The Battalion. (College Station, Tex.) 1893-current, May 01, 1970, Image 4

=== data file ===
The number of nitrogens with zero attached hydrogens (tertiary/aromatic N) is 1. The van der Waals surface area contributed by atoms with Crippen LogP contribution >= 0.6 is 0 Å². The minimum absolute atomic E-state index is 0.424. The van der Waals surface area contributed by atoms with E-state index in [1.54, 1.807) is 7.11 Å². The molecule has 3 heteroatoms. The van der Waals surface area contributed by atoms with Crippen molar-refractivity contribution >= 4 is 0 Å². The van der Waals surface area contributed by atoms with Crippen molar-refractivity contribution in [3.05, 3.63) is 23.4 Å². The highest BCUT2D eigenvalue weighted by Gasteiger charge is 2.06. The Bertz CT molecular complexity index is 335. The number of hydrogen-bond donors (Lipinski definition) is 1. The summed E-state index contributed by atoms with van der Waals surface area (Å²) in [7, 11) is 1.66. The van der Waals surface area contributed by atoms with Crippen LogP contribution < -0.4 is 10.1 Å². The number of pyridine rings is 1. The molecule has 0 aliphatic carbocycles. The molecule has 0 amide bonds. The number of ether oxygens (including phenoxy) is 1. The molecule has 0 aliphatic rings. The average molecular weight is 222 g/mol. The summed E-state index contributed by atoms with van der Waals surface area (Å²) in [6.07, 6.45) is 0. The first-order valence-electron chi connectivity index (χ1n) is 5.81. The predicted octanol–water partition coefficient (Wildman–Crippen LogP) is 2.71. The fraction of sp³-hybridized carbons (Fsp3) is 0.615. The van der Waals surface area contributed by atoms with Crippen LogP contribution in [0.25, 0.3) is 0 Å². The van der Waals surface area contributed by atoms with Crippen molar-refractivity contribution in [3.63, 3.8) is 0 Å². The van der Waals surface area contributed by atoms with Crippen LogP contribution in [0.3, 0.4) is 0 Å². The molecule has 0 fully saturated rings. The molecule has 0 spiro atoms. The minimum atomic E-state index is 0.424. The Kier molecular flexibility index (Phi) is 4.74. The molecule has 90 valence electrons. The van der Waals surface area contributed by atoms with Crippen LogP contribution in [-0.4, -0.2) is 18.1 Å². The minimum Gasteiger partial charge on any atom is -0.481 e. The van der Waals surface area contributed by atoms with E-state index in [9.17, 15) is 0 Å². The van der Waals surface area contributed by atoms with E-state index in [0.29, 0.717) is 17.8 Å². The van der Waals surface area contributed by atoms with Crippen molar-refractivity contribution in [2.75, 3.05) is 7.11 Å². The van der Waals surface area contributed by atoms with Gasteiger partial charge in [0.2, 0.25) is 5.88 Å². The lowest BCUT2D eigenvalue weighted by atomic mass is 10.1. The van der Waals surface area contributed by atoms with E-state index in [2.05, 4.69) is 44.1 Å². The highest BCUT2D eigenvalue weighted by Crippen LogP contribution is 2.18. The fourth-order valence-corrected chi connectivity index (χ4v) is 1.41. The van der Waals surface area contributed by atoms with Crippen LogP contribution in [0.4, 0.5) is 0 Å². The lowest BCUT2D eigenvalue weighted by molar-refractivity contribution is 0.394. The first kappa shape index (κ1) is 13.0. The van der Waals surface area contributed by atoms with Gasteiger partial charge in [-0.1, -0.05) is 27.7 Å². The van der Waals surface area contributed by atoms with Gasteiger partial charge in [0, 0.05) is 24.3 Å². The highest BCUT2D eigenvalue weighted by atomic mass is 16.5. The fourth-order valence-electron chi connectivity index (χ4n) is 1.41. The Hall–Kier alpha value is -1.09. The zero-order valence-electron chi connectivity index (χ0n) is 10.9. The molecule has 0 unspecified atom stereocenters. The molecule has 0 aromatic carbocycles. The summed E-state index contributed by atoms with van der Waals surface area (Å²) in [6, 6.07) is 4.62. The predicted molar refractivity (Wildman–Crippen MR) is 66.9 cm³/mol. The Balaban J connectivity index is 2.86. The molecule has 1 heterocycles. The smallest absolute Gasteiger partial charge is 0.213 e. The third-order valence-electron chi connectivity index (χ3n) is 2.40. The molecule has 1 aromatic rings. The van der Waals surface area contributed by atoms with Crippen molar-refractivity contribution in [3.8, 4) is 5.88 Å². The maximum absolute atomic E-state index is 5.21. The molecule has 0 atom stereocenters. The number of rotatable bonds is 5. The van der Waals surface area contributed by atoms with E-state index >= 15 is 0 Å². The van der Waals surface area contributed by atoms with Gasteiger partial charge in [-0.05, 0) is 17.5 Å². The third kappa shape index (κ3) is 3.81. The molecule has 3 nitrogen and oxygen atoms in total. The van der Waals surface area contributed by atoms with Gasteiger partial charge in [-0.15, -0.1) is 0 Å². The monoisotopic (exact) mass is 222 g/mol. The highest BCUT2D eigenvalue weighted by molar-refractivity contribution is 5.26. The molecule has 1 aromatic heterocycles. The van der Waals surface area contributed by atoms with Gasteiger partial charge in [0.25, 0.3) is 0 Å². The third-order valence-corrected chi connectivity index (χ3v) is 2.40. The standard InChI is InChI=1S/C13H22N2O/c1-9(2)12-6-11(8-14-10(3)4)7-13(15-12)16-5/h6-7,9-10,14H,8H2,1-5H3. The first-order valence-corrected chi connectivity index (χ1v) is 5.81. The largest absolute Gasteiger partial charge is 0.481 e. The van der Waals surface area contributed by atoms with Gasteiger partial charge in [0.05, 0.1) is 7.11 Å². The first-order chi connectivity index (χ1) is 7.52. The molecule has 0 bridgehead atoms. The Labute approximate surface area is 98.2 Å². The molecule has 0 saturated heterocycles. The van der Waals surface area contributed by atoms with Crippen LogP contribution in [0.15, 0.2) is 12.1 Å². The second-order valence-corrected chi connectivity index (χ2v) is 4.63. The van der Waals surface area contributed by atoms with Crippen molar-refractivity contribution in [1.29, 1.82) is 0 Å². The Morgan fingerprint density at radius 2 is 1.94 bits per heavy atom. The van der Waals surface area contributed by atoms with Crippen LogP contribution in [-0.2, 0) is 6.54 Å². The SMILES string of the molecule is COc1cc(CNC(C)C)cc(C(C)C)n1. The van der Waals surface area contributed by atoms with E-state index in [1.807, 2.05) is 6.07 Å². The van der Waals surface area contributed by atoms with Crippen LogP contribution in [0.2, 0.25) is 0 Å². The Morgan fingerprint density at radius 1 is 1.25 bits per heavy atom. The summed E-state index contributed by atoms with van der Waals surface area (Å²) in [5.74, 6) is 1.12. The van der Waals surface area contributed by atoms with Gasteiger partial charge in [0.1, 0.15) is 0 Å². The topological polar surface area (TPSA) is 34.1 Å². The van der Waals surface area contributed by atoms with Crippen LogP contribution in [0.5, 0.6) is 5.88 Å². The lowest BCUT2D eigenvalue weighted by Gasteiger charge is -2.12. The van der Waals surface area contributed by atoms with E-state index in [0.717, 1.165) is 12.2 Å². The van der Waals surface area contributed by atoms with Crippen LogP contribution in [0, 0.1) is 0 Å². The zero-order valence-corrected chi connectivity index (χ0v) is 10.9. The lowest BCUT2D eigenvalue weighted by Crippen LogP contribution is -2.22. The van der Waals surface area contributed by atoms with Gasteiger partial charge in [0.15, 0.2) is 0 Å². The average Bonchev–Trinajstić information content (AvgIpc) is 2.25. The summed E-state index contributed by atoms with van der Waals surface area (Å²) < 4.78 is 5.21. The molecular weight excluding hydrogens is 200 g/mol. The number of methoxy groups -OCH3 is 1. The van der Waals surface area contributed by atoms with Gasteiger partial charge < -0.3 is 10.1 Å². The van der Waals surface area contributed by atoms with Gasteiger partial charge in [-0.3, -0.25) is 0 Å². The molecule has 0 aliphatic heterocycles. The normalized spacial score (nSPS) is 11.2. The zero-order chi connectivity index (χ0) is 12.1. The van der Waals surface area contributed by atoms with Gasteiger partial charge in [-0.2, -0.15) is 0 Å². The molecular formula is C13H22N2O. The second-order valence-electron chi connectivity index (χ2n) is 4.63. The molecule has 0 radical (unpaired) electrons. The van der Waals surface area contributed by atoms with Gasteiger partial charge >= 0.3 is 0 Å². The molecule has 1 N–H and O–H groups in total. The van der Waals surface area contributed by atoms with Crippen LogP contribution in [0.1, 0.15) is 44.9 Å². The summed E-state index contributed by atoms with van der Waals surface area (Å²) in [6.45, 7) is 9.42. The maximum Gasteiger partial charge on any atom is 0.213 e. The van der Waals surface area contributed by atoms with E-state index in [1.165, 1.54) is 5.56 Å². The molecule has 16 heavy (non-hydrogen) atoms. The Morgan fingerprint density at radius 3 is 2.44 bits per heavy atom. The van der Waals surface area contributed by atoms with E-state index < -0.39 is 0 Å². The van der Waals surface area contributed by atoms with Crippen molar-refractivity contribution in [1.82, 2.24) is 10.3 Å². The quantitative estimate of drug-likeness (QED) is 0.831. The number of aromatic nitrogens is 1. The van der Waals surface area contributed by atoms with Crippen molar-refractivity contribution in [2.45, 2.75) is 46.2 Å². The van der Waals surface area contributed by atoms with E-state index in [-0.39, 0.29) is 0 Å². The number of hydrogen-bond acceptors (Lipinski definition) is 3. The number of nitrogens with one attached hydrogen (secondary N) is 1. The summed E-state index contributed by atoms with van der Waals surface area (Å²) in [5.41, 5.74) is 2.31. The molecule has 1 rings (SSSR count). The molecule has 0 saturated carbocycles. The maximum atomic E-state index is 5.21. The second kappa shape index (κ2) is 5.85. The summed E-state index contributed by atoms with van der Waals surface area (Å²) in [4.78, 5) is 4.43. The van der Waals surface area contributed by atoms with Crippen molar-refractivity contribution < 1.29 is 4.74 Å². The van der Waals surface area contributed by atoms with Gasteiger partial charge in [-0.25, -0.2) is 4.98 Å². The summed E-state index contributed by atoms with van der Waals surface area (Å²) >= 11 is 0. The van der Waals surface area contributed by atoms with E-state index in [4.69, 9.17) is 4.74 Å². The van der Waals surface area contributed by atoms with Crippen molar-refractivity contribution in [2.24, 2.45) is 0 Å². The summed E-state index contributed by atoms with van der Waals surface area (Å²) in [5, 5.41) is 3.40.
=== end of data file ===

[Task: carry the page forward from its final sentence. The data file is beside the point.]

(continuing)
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• • ■ V ■ • ' 'i ■ • • - •' .• d mmrnz.. . A v, .V.V. FLOWERS ^ Complete Store Baby Albums - Party Goods Unusual Gifts Aggieland Fl6wer & Gift Shoppe 209 University Drive College Station 846-5825 THERE ARE APARTMENTS AND THEN THERE IS TANGLEWOOD SOUTH For Those who Desire Quiet Luxury Living, Excellent Location and Congenial Atmosphere. $145. - $260. (Furnished, Slightly Higher) Incomparably Beautiful SHORT TERM SUMMER LEASE AGREEMENTS Decors Decorator Designed - 8 D< Furnished/Unfurnished Fully Carpeted/Draped - Color Coordinated Appliances—Central A&H 1, 2, 3 BR Flat or Townhouse - 1, Wi. 2, baths Separate Adult/Family Areas Professional Landscapir School Bus Service Assigned Covered Parking, Enclosed Patios, or Balconies ;ios, or Conveniently Located to TAMU, Shopping Center Professional Landscaping Staffed Nursery - Fenced In Equipped Playground Area Three Spacious Recreal.on and am Pools Game Rooms, Two .on a Del if ghtful Two Laundry Areas Professionally Managed FOR LEASING INFORMATION CALL 846-2026 Mrs. Dorothy Shipper Youngblood, Mgr. Mrs. Lynn Erwin, Asst. Mgr. TO: Every Member of the Class of 1970 FROM: Richard (Buck) Weirus ’42, Executive Director The Class of 1970 promises early to be, not only the largest graduating class in the history of Texas A&M, but also the most active and enthusiastic ever inducted into the Association of Former Students. Your response has been so great that we sold out the Ramada Inn for the April 27 Senior Induction Ban quet, and have set another Senior Welcome and Induc tion Banquet for 6:30 p. m., Thursday, May 7, 1970. No matter what month you will graduate, if your Aggie Ring bears the Year ’70, you will want to be inducted into the Association of Former Students on May 7, if you were unable to attend the first Banquet. Please show your I.D. card and pick up your ticket by 5 p. m., Tuesday, May 5. If you cannot attend, please call 846-8713 and cancel your reservation. On behalf of more than 50,000 former students of Texas A&M, I want to meet you and welcome you into the greatest alumni association in the world. Page 4 College Station, Texas Friday, May 1, 1970 THE BATTALION _ U.S. Assaults Essential, Nixon Says (Continued from page 1) relations with the United States will be doing so on its own re sponsibility and at its initiative and we will draw the appropri ate conclusions.” Congressional leaders were briefed by the President and some Cabinet members immediately before the speech. There was no evidence they had been consulted before the decision was made. Nor was there any evidence that U.S. allies, other than South Vietnam, had been consulted. In formed officials said Premier Lon Nol of Cambodia, who had asked Nixon for arms and military sup plies, had not asked for U.S. troops. In fact, Cambodian offi cials said the U.S. action would be protested. Nixon’s decision drew immedi ate fire from Senate advocates of disengagement from the war and from foes of any expansion in such criticism as “unbeliev able,” “reckless” and “sad.” But Senate Republican Leader Hugh Scott of Pennsylvania call ed on the nation to “trust the President who alone has all the facts.” The President announced his fateful decision in these words: “In cooperation with the armed forces of South Vietnam, attacks are being launched this week to clean out major enemy sanctu aries on the Cambodian-Vietnam border.” The first attack started and had already been announced Wed nesday. It was an offensive by South Vietnamese forces, with U.S. air and logistical support and about 100 American advisers, into a projection of Cambodian territory, known as “the Parrot’s Beak,” that reaches to about 35 miles from Saigon. It was the second attack Nix on announced as starting Thurs day night, Washington time, which carried the wallop of mas sive surprise. None of the advance hints about his speech, even from military sources, had envisioned a decision to send U.S. ground troops across the Cambodian border. But Nixon said he had con cluded a combined American- South Vietnamese operation was necessary. Panel to Present Drug Abuse Talks Yarbor ough-Bentsen (Continued from Page 1) Both candidates have filed counter-complaints with the Fair Campaign Practices Committee in Washington, D.C., on several counts of unfair tactics. Yarborough claims that two television spots, “Violence 30” and “Violence 60”, falsify, misrepre sent and distort his position on the presidential candidacy of Sen. McCarthy and his stand on the moratorium last fall. Bentsen replied that the tapes refer to Yarborough’s endorsement of McCarthy’s candidacy and of the moratorium which are “undisputed facts.” Bentsen also claims that Yarborough has made personal attacks on Bentsen’s family and referred to him as “an insurance promoter who bilks the public,” a “tax dodger,” and a “war profiteer.” He said that these are inflammatory charges with no basis in Fact. Whoever wins will face another tough battle with the winner of the Republican primary, either George Bush or Robert Morris, in the November general election. The G.O.P. has designated Yarborough’s seat as one of the nation’s 12 most vulnerable. A panel discussion of drugs and drug abuse will be conducted for Bryan-College Station families at 8 p. m. Monday in the A&M Consolidated High School audi torium. The presentation, part of “Operation Drug Alert,” is spon sored by the College Station Ki- wanis Club in conjunction with the Bryan-College Station Toast master Club. Panelists include Dr. T. T. Wal ton Jr., local physician; John Godfrey, Brazos County proba tion officer; Gerry Geistweidt, president of the Texas A&M Uni versity student body and mem ber of the statewide Crime and Narcotics Advisory Commission. The panel will be moderated by Gene Sutphen. Walter H. Parsons Jr. of the Kiwanis Club said “Operation Drug Alert” “has inspired the Kiwanis Club as no single pro gram has in the past.” The club has mailed a booklet entitled “Deciding About Drugs” to 1,100 local parents. Parsons said the publication is being furnished in hopes that parents will take time to learn more about the problems that confront their children. He emphasized the 50-minute panel program Monday is de signed for the entire family. “Tonight, American and South Vietnamese units will attack the headquarters for the entire Com munist military operation in South Vietnam. This key control center has been occupied by the North Vietnamese and Viet Cong for years in blatant violation of Cambodia’s neutrality.” “This is not an invasion of Cambodia,” Nixon said in appar ent anticipation of dispute over whether he was violating Cam bodia’s territory and neutrality. “The areas in which these at tacks will be launched are com pletely occupied and controlled by North Vietnamese forces. Our purpose is not to occupy the areas. . . .” A White House official said the offensive had been under con sideration for about 10 days. Mil itary necessity was advanced as one reason why the President kept the consideration secret. Nixon said he had three op tions in dealing with the new sit. nation in Cambodia and the Co®, munist troop buildup. One was to do nothing, whitl he said would have jeopard®: American troops remaining fc South Vietnam after the nes withdrawal. The second choice was to gin massive aid to Lon Nol’s araj, but he said the Cambodians coili not use it quickly and effectivtlj, But he announced that togetfo with other nations he did m name the U.S. would supply snal] arms, and other equipment wiiiti “the Cambodian army needs ani can use now for its defense.” “Our third choice is togoti the heart of the trouble,” Nim said. “That means cleansing major North Vietnamese and Vis Cong occupied sanctuaries whitl serve as bases for attacks both Cambodia and American as! South Vietnamese forces in Soill Vietnam. HOT [lice’s jlayer 16 wit in the the inc WE Let i dition A spr sleepl repair Architecture Honor Society To Receive Charter Monday Pope Talk Changed The state’s first chapter of Tau Delta Sigma, only architecturally oriented honor society recognized by the American Institute of Architects, will be chartered Mon day at Texas A&M University. Associate Dean W. Cecil Stew ard of the College of Architecture and Environmental Design said approximately 50 undergraduate and graduate students will be ini tiated at 7:30 p.m. ceremonies at the Holiday Inn. Dean Emil Fischer of Kansu State University’s College Architecture and Design willtw. duct the installation, which if include honorary membership!!! some members of the Tea A&M’s architecture faculty. Student eligibility is limited: the top 20 per cent of the p uating class of each disciplis within the College of Arclate ture and Environmental Desip. Steward noted. Judge A. J. Pope Jr. will speak in the District Courtroom of the county courthouse at 8 p.m. Mon day evening, instead of in the Architecture Auditorium as orig inally scheduled. A candidate for re-election to the Texas Supreme Court, Pope will present the “Liberty Bell Award” to the area’s outstanding law enforcement official. TU Trio Set Golf Pace George Machock of Texas fired a four-under-par 73-67-140 Thurs day to take a two-stroke lead at the halfway mark of the South west Conference individual medal ist championship golf tournament. Behind Machock were two other members of the Texas group that already had wrapped up the con ference team championship, Dean Overturf and Tom Kite. Machock was one-over par to first 18 holes over the 6,900-yaK Atascocita Country Club cows, but was three under for the afte noon. For A&M, Richard Ellis wti 12 strokes off the pace.withi 75-77-152 and Steve Veriato, !'■ 79-156. SENATOR YARBOROUGH Has Done An Excellent Job We admire his courage and independence and think his honesty is the finest example for our young people. We recognize that he was among the first to work for a better environment with the establishment of Padre Island National Seashore Park and the Guadalupe National Park. We are heartened by his energetic efforts to save the Big Thicket. We appreciate what he has done in the field of education especially his co-authorship of the National Defense Education Act, the Elementary and Secondary Education Act, the Vocational Education Acts of 1963 and 1968, the Higher Education Facilities Act, the Library Extension Act; and his authorship of the Bi-Lingual Education Act, the Professors' Emeritus Act, the Yarborough- Carey Education Media Act, and his successful efforts to extend the Cold-War G.l. Bill of Rights. Ray Abbot Mr. & Mrs. Joe Alvarado Mr. & Mrs. Walter Allen William Amos Oliver Anderson Kenneth Austin Alfredo C. Badillo Dr. & Mrs. Richard Baldauf Dr. & Mrs. Richard Ballinger Theresa Bath Mr. & Mrs. Norman Beal Mr. & Mrs. Hubert Beck Mentha Benford Dennis Bowlin John Brewer Stephen Brewer Rusty Bricker Dr. & Mrs. Ronald Bryan Barbara Buchanan Dr. & Mrs. Leonard Burgess Dan Burns, Jr. Nancy Burns Louis Burrell Barbara Caldwell Karen Caldwell Mr. & Mrs. Curtis H. Camarillo Anthony Caporina Pat Caporina Dr. & Mrs. Albert Casey Richard Clark Gordon Coleman Sam Coleman Robert Cornish Gerald L. Daughety Dr. & Mrs. Manuel Davenport Dr. & Mrs. Frank Davis Mr. & Mrs. Olemuel Davis The Davis Family (Claude, Fay, Jan & Denise) Walter Deice Dr. & Mrs. Charles Doran Mrs. Dorthey Dorrey Burns DuBois Tobert Duchaine, Jr. Mr. & Mrs. Jess Duron Mr. & Mrs. Noel Duron Lowell Duncan Dick Ehrenberger Dr. J. M. Elliot Mrs. Nancy El-Sayed William Escamilla Mr. & Mrs. Jim Fenner Mr. E. H. Ferguson Roy Fewell William J. Finane James Finlay Mr. and Mrs. Jesse Flores Rev. L. W. Flowers Nora Fox Ann Fort Tom & Debra Fox Lionel S. Garcia James Gardner Robert Garza Mr. & Mrs. Steve Garza, Jr. Charles G. Gaskin Rick Gerlach Dr. & Mrs. W. C. Gibbons Mr. & Mrs. Evaristo Gonzales Dale P. Gravett Charlie Guerra Gary Halter Linda Halter H. H. Hearn Dyas Hicks J. H. Hinojosa Willie Idleberg Frankie Johnson Carolyn Kosh Fredda King Raliegh O. Lane Dr. & Mrs. Arnold LeUnes Anthony Lice Mr. & Mrs. Elmer Lister Joe Lopez, Jr. Bill Louis Anne Loupot Ally Mack Robert Mack Jim Malone Sue Malone Prof. & Mrs. George Mann Bill Maskal Dot Maskal Davis Mayes Robin McCaffery John McCracken Genevieve McGraw Joe McGraw Mrs. Constance McQueen Gilbert Moreno Jennifer Mosley Mr. & Mrs. David Murphy Tom Murphy Matilde Navarro Tom Niederauer John O'Connor Mary Ann O'Connor Bernard O'Neil Ranee Palmer Emil C. Pela Dr. & Mrs. Fredrick Plapp Mr. & Mrs. Newman Pollack Sam Pollard Joe Quintanna Mr. & Mrs. Johnnie Ramirez Mr. & Mrs. Pete Ramirez Tom Ramirez Jesse Ransom Lyan Reed George Reyes David Reynolds Fay Ridelhuber Dr. & Mrs. Kwang Ro Bruce Robeck Carol Robeck Mr. & Mrs. Gregory Rodriquez Sherman Roberts Bob Rogers Pattie Rogers Mel Rotsch Wm. M. Sackett Mr. & Mrs. Wm. W. Saitta Riley Sanders Dr. T. K. Saville Riley Sanders Michael Schneider C. L. Scurry Paul Scope! The Seeliger Family (Jenny, Wes & Scott) Michael Shaprio Tom Stallworth William Stephens Jim Stephenson Joe Taplin Mr. & Mrs. Joe Todaro Searcy Toliver Bille Trail Ben Trail Dr. & Mrs. W. A. Varvel J. F. Velasco Terrell Webb Lana Wilborn Lorenzo Wilborn Jesse Williams Macky Williams The Worth Family (Richard, Chris & Jennifer) William H. Zemanek Dr. Ralph Zingaro Political paid for by Claude Davis, and friends of Senator Yarborough. I On April 'W a Scii Wplaine — in elastic I Psychology cience de of br stamical a scieni conce Wjim* c Kimiya, re ^ Califori Ponal TV [ wnlrol th. sussed so “Pabilitie: brain Jure are fhms: tl »»h the oi j 0ll i anxie Alpha ^•levels fh ins; N'lg pre Vdream ! "a; Theta per “"trol of Ihltj.y i-wave P deration i^hnent - pion tes JUexa : ^tistha Hoi the 1*415, &ATE: TIME; feiioc pfr? ''J,; “irsonj fesM/ %ir, ery